About us: We own the Wild Birds Unlimited nature shop in East Lansing, Michigan,
a store that provides a wide variety of supplies to help you enjoy the birdwatching hobby.

This blog was created to answer frequently asked questions & to share nature stories and photographs.
To contribute, email me at bloubird@gmail.com.

Wednesday, October 1, 2014

Finches feathers change colors as temperatures dip

Goldfinches in winter colors feeding with a female cardinal and chickadee
As the leaves change color in the fall so do the American Goldfinches’ feathers. Most of the bright yellow finches have put on their brown coats to prepare for winter. But don't stop feeding them! They stay year round in Michigan and sing and flutter fly. They are one of my favorite birds to watch and listen to in the winter.

Chickadees and cardinals are also forming flocks and scoping out the best winter territories. So keep the feeders full of fresh fatty foods like suet, peanuts, sunflower seed, White Proso Millet, Safflower, or Nyjer® Thistle.

Bird feeding has come a long way from offering some waste grains swept up from a hay-loft, bits of suet or animal fat nailed to a tree or maybe a few table crumbs placed on a tree stump.

Today, thanks to decades of observation and research, Wild Birds Unlimited is able to offer regionally formulated seed blends that meet birds' nutritional needs and help you attract a wider variety of birds.

Our unique No-Mess Blend is by far our most popular blend. It features sunflower, peanuts and millet seeds that have had their shells removed so only the meat of the seed is left. No hulls on the seeds make for a tidier feeding area, since there's no debris on the ground to clean up. Pound for pound, our No-Mess Blend offers the best value because you do not pay for the shells. The birds eat everything.

We do not include cheap filler grains like oats, wheat and milo that decrease the price per pound of a mix but aren't eaten by the birds in Michigan. Therefore, there is no wasted seed. Wild Birds Unlimited blends actually end up costing less to use while attracting more of the birds that you want to watch.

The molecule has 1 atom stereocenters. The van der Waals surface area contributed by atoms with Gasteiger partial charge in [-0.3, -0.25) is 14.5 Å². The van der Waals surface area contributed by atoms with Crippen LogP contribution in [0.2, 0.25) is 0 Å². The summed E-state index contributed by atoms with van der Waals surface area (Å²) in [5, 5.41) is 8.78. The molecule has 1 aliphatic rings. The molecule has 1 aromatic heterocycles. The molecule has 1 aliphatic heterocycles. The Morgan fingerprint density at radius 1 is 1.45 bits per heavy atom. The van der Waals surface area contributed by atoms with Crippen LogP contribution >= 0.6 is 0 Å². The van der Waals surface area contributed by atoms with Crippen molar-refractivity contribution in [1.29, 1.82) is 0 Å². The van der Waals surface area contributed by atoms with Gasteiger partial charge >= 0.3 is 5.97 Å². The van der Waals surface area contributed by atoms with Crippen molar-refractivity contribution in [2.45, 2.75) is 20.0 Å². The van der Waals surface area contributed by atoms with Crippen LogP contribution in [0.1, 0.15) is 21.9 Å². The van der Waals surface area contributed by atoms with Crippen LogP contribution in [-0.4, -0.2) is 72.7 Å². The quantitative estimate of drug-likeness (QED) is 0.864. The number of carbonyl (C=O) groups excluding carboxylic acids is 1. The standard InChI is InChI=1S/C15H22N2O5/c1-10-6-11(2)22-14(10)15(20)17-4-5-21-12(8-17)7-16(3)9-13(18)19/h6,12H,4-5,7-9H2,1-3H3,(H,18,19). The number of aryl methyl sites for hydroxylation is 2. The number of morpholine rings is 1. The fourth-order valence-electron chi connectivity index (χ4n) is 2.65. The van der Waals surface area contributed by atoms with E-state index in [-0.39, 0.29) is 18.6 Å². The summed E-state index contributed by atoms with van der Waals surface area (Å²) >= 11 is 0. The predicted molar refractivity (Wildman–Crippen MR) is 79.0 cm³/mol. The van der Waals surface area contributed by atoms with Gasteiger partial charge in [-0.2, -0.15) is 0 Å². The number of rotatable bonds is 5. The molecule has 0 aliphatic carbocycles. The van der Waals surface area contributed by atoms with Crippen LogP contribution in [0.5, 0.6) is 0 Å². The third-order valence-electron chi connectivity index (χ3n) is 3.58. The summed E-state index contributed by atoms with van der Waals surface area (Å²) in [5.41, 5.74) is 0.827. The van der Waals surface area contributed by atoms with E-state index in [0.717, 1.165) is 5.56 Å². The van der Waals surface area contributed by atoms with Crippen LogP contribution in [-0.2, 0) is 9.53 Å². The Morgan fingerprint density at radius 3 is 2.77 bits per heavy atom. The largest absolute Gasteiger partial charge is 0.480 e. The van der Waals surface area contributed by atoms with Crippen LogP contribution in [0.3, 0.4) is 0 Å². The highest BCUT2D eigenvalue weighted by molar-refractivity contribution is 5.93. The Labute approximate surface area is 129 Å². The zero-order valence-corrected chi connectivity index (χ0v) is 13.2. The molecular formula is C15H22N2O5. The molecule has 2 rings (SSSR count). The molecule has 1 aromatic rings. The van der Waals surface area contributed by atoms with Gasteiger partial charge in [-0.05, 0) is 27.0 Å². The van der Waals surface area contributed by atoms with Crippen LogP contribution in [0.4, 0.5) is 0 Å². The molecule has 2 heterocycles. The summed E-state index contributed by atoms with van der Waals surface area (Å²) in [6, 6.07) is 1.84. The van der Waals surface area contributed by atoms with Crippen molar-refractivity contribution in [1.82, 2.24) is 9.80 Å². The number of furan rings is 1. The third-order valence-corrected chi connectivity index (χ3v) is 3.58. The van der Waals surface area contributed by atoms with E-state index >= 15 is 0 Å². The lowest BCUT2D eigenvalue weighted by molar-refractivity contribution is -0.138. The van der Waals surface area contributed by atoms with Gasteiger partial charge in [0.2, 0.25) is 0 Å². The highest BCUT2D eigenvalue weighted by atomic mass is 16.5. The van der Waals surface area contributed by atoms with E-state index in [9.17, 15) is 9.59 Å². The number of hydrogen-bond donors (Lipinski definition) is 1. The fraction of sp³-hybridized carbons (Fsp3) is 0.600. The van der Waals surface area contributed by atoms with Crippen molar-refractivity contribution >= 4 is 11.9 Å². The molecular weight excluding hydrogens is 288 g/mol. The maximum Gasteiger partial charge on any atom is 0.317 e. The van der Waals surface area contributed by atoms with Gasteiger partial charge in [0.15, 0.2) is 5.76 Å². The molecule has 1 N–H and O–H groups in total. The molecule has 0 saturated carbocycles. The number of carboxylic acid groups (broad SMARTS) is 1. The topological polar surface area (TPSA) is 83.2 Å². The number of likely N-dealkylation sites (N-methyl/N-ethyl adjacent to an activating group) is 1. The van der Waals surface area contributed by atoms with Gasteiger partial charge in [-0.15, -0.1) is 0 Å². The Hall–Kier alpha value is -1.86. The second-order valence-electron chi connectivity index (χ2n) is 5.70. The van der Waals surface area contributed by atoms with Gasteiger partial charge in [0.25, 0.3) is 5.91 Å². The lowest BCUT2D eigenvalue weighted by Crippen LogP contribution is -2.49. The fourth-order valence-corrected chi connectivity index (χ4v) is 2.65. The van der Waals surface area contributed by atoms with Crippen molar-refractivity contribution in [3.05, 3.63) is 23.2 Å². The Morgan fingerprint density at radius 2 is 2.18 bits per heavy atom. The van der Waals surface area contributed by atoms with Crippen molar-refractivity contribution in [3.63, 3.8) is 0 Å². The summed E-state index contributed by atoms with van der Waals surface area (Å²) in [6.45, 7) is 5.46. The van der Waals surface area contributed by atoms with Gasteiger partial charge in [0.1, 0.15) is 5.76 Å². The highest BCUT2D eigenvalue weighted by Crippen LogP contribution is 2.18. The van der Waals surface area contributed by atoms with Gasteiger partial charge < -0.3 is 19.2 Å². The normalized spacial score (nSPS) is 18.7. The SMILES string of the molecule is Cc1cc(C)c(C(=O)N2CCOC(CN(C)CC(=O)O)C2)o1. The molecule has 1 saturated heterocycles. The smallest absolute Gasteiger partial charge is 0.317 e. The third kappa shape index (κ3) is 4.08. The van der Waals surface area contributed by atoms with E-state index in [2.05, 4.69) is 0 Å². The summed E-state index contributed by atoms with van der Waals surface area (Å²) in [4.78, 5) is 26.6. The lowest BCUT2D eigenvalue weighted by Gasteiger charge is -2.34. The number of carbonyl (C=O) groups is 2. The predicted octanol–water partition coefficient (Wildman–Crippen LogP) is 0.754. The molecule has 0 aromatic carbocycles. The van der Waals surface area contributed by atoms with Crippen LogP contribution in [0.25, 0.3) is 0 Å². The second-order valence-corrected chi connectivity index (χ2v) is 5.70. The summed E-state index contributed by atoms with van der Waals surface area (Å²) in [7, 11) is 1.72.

Related Articles:
Common winter birds in Michigan and their food preference: http://bit.ly/yp9YQA
How to choose the best suet cake http://bit.ly/xATYPQ
How to have more colorful birds at your feeder http://bit.ly/qizlNh
How to winterize your bird feeding station http://bit.ly/xucuF8
Best food for birds in the winter http://goo.gl/imUo8O
Choosing a seed blend to feed wild birds http://goo.gl/C3mFuD

Tuesday, September 30, 2014

Are the hummingbirds gone?

It appears the hummingbirds have left. True?
I usually leave my feeder up at least until mid-October or maybe even a little later. The rule of thumb is if you haven't seen a hummingbird for two weeks, it's probably safe to take it down.

Individual adult males get the urge to leave first, followed soon after by the females, and then finally the juveniles. Amazingly, once the young have gained enough weight, they find their own way to the same winter habitat as their parents - someplace where they have never been, using the GPS in their head.

Hummingbirds migrate thousands of miles south every fall to reach their winter homes in Mexico and Central America under their own power. They fly about 23 miles a day by themselves, not in flocks or on the backs of geese.

It's not necessary to take down feeders to force hummingbirds to leave. The initial urge is triggered by the shortening length of sunlight as autumn approaches, and has nothing to do with temperature or the availability of food. However, weather is a factor. Hummingbird will take advantage of the winds to push them in the right direction.